Obama: We'll Give Diplomacy A Chance, But A Military Strike Is Still On The Table
In a prime-time speech to the nation Tuesday night, President Obama held firm in his commitment to eliminate the Syrian government’s capacity to use chemical weapons but back-burnered plans to launch a military strike in hopes that the international community (which basically means Russia and the U.S.) might reach a diplomatic solution.
“If we fail to act, the Assad regime will see no reason to stop using chemical weapons,” Obama said. “As the ban against these weapons erodes, other tyrants will have no reason to think twice about acquiring poison gas and using them. Over time, our troops would again face the prospect of chemical warfare on the battlefield, and it could be easier for terrorist organizations to obtain these weapons and to use them to attack civilians.”
That, according to the president, is why “it is in the national security interests of the United States to respond to the Assad regime’s use of chemical weapons through a targeted military strike.”
Administration officials had spent the last two weeks aggressively lobbying reluctant legislators to approve a strike, and the president was intending to use today’s speech to convince the nation that war in Syria was necessary (the nation certainly does need convincing — a poll released yesterday showed that most people would oppose strikes even if Congress did approve them).
On Monday, Secretary of State John Kerry accidentally paved the way for a diplomatic solution, suggesting that a strike would be called off if the Syrian regime surrendered its chemical weapons arsenal. When Syria and Russia — Syria’s main protector — unexpectedly jumped on the offer, the U.S. began scrambling to shift gears from “war” back to “diplomacy.”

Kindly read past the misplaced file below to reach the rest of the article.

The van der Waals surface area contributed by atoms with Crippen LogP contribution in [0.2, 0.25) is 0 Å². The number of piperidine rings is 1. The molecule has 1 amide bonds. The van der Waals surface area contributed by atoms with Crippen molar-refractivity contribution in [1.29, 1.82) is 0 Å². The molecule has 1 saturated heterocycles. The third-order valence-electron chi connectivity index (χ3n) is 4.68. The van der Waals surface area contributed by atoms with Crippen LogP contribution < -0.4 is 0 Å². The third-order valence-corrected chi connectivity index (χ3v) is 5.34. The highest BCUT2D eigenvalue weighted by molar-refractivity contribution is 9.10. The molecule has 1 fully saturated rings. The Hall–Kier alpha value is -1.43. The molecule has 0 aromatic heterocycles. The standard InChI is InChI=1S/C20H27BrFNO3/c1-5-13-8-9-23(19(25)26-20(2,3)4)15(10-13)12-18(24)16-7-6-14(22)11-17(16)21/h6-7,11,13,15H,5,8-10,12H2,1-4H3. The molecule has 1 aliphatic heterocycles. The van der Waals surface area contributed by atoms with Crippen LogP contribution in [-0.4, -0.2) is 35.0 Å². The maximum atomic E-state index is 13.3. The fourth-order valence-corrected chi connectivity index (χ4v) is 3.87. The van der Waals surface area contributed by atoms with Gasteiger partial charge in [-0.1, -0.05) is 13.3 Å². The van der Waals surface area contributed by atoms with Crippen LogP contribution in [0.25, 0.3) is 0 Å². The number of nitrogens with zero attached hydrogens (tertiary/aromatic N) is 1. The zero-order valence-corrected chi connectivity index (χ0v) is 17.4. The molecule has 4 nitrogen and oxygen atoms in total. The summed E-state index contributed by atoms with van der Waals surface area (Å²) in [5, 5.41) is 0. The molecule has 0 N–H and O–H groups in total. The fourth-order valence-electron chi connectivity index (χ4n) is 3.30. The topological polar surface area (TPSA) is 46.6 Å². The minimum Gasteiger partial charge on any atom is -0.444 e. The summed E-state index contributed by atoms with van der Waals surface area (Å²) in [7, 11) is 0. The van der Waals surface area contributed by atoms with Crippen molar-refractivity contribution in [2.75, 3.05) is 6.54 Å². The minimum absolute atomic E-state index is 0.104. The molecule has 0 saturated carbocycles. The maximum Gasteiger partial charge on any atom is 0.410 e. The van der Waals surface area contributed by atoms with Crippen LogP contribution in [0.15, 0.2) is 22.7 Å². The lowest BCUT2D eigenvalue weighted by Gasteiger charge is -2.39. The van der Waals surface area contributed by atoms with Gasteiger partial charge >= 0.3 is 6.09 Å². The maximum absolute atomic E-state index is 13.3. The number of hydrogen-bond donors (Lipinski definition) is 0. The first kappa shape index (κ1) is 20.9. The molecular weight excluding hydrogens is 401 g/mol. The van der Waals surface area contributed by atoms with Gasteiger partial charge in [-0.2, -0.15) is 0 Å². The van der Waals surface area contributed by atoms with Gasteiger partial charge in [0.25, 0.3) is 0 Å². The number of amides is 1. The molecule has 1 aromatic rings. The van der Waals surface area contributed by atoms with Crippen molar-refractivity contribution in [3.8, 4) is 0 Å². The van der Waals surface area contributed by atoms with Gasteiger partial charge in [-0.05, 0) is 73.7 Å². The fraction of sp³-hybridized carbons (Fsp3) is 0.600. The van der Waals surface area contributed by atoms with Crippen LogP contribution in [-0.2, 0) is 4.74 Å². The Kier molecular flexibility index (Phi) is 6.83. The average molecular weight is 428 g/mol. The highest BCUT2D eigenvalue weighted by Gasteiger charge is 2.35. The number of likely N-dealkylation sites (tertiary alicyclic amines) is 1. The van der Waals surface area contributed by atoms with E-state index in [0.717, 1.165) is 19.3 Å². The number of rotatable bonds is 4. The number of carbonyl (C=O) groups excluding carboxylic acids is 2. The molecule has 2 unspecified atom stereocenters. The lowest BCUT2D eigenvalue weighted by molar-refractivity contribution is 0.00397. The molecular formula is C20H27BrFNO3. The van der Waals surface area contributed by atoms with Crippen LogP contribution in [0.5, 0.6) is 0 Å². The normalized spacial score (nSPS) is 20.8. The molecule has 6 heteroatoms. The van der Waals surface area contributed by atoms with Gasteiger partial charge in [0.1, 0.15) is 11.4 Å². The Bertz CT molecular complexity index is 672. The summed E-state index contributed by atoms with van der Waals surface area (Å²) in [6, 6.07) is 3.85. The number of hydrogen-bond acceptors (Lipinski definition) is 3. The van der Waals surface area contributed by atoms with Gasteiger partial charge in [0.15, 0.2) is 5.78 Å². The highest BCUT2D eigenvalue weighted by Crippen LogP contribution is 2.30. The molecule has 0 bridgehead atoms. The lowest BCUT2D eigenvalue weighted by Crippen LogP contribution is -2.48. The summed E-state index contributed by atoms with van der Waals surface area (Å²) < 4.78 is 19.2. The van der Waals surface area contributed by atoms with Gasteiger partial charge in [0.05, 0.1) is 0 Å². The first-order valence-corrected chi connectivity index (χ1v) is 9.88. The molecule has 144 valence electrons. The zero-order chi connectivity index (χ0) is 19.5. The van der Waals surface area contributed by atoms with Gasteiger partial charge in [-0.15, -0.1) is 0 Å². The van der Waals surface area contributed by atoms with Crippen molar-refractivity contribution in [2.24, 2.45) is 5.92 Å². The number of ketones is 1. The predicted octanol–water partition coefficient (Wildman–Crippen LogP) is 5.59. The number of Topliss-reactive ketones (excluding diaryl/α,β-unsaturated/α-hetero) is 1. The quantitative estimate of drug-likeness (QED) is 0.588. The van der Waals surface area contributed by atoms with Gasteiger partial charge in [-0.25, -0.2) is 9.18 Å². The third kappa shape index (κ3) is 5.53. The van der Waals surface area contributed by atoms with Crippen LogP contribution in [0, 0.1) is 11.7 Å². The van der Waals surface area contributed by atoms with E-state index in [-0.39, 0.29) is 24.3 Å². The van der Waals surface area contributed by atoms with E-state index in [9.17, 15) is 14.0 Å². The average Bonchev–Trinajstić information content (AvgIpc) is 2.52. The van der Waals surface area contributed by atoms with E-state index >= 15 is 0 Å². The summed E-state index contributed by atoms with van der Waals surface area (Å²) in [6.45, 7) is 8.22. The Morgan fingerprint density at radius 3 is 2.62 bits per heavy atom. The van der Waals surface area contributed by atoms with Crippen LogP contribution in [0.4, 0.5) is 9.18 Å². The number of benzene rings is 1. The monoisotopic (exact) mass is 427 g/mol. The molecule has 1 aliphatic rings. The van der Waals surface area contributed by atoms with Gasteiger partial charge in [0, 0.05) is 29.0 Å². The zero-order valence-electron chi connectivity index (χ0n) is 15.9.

“[O]ver the last few days, we’ve seen some encouraging signs, in part because of the credible threat of U.S. military action, as well as constructive talks that I had with President Putin,” Obama said Tuesday night.
“The Russian government has indicated a willingness to join with the international community in pushing Assad to give up his chemical weapons. The Assad regime has now admitted that it has these weapons, and even said they’d join the Chemical Weapons Convention, which prohibits their use.”
The president announced that, in light of these developments, he’s requested that Congress postpone a vote on the war resolution, ordered Kerry to meet with Russia’s foreign minister later this week, and spoken to UK and French leaders about a possible UN Security Council resolution that would ban Assad from possessing chemical weapons.
“We’ll also give UN inspectors the opportunity to report their findings about what happened on August 21st,” Obama said, “and we will continue to rally support from allies from Europe to the Americas, from Asia to the Middle East, who agree on the need for action.”
Meanwhile, the U.S. military will “maintain their current posture to keep the pressure on Assad and to be in a position to respond if diplomacy fails.”
A diplomatic solution sounds great, no doubt, but there’s one problem: Putin is insisting that the U.S. take military strikes off the table before any negotiations take place, yet American officials insist that the only reason a negotiation is even on the table is because of the “credible threat” of military action. In addition, Russia has blocked any condemnation of Assad at past Security Council meetings, so the prospects of a UN resolution going anywhere seem sketchy at best.
Still, the entire two-year-old conflict was turned on its head by Kerry’s comments Monday. Anyone who tells you they know how this whole thing will end is lying to you.